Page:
Seven UH community colleges go "live" with Phase 1 of new student information system
Start-to-finish 4.5-month implementation a record-breaking paceUniversity of Hawaiʻi
UH SIS Project Manager
David Lassner, 808/956-3501
UH Director of Information Technology
The seven community colleges of the University of Hawaii system went "live" today with Phase 1 of the new UH Student Information System (SIS). Work on the project started February 15, and the quick launch represents one of the fastest-ever initial implementations of a major software package in higher education.
The SIS project represents the largest software project ever undertaken by the university. The total project budget is $20 million, to be financed over a multi-year period using new revenue generated by tuition schedules approved by the Board of Regents two years ago. The Board at that time the specified that improvements be made to the information technology infrastructure for students.
John Morton, UH SIS Project Manager, commented that "our success is due to the absolute dedication of the project team. Hardworking staff from throughout the UH system worked side-by-side with each other and with our vendor to meet every critical milestone on time."
The new UH SIS uses the Banner Student System from SCT Corporation, the leading software vendor in the higher education marketplace. Banner uses software technology from Oracle to provide colleges and universities with web-based applications that run over the Internet. SCT Banner was selected by the University this spring after an open competition for a system to support all ten UH campuses.
Beginning February 15 UH and its vendor partners developed project plans, specified systems and installed more than 25 new servers from Sun Microsystems, new software from Oracle, the Banner Student System, along with a variety of additional hardware, networking and software items. Over 280,000 community college student records were migrated to the new system, and the catalogs of all seven community colleges were put online. Hundreds of tables were configured to describe the UH system, and data from the community colleges were entered into the system to enable them to go "live" July 1. Over 350 users of the new system have been trained in its use during Banner training sessions conducted on four islands. Students, faculty and staff at the University‘s ten campuses and five education centers will connect to the central servers via the University‘s new OC-3 and gigabit Ethernet network that connects its facilities on six islands.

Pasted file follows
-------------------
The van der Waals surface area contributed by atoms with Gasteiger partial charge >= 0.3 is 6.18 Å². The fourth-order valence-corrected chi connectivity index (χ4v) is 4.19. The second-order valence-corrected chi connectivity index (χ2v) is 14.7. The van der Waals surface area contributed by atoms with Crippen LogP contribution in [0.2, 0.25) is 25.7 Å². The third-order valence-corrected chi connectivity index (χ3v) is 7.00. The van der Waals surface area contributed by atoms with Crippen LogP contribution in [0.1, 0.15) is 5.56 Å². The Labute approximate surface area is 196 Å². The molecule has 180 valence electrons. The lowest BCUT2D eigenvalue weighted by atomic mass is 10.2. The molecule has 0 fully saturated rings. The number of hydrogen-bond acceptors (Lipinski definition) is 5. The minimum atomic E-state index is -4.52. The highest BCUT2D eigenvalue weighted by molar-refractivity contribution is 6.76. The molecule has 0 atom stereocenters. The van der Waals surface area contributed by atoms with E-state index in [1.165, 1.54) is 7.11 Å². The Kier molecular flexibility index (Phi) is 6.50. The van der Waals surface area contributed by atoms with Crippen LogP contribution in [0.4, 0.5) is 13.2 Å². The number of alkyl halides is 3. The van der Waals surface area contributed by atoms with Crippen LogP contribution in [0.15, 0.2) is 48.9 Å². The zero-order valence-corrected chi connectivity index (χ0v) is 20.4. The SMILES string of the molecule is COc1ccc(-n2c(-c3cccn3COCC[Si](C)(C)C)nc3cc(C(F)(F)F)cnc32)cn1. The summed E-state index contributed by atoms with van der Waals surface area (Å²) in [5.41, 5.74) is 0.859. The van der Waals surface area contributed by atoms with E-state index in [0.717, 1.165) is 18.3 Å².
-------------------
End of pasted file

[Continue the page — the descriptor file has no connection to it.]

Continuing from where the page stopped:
Phase 1 of the SIS project provides only very basic services for the seven UH community colleges on a single hardware and software platform. The accelerated initial implementation was enabled by a commitment to a "bare-bones" startup with no changes in the software unless essential for legal or regulatory compliance. However, even at that, the system includes many functions that were not previously available.
With the completion of Phase 1 the UH SIS project enters Phase 2, which will add UH Manoa, UH Hilo and UH West Oʻahu to the implementation and integrate the support for students who attend multiple campuses of the UH system over their academic careers. This will include the increasing numbers of students who concurrently enroll in courses from multiple campuses using distributed learning technologies.
UH Director of Information Technology David Lassner noted that "the consolidation of our student information systems will not only provide improved service to students and faculty as well as economies of scale over the ten older systems currently supported on our campuses, but represents a strong commitment to the use of information technology and networks to achieve President Dobelle‘s vision of a University of Hawaii System that is more than the sum of its parts."
Students will be able to register for classes at multiple campuses via the web subject only to applicable policies. Students will receive a single bill for their tuition and fees from all campuses. They will be able to have financial aid calculated based on their enrollment at all campuses, see their complete academic history from all campuses, and check whether they have completed degree requirements using the University‘s own STAR degree audit system which will be integrated with Banner.
The project will continue by rolling out new functions as required to meet the needs of the Fall 2003 student class at all ten campuses. Online applications in Fall 2002 for the Fall 2003 class will flow into Banner, financial aid packages for the Fall 2003 class will be computed in Banner in January 2003, and students will begin to register for their Fall 2003 classes using Banner in Spring 2003. The last three independent university campus systems at Manoa, Hilo and West Oahu will be retired in Fall 2003 when Banner will be in full operation.
The completed project will include not only Banner Student System, but also Banner Financial Aid and the new Campus Pipeline Luminis Portal, which will integrate Banner with the University‘s WebCT platform for web-based learning, the new Sun industrial-strength email service installed during the spring, and Sun‘s enterprise calendaring systems. Integration of these applications will permit seamless new services such as automatically adding students to their online courses when they register, providing easy ways for students and faculty to send email to their classes, and providing all members of the University community with an electronic calendar that is automatically loaded with the schedules of their classes and other University-related activities.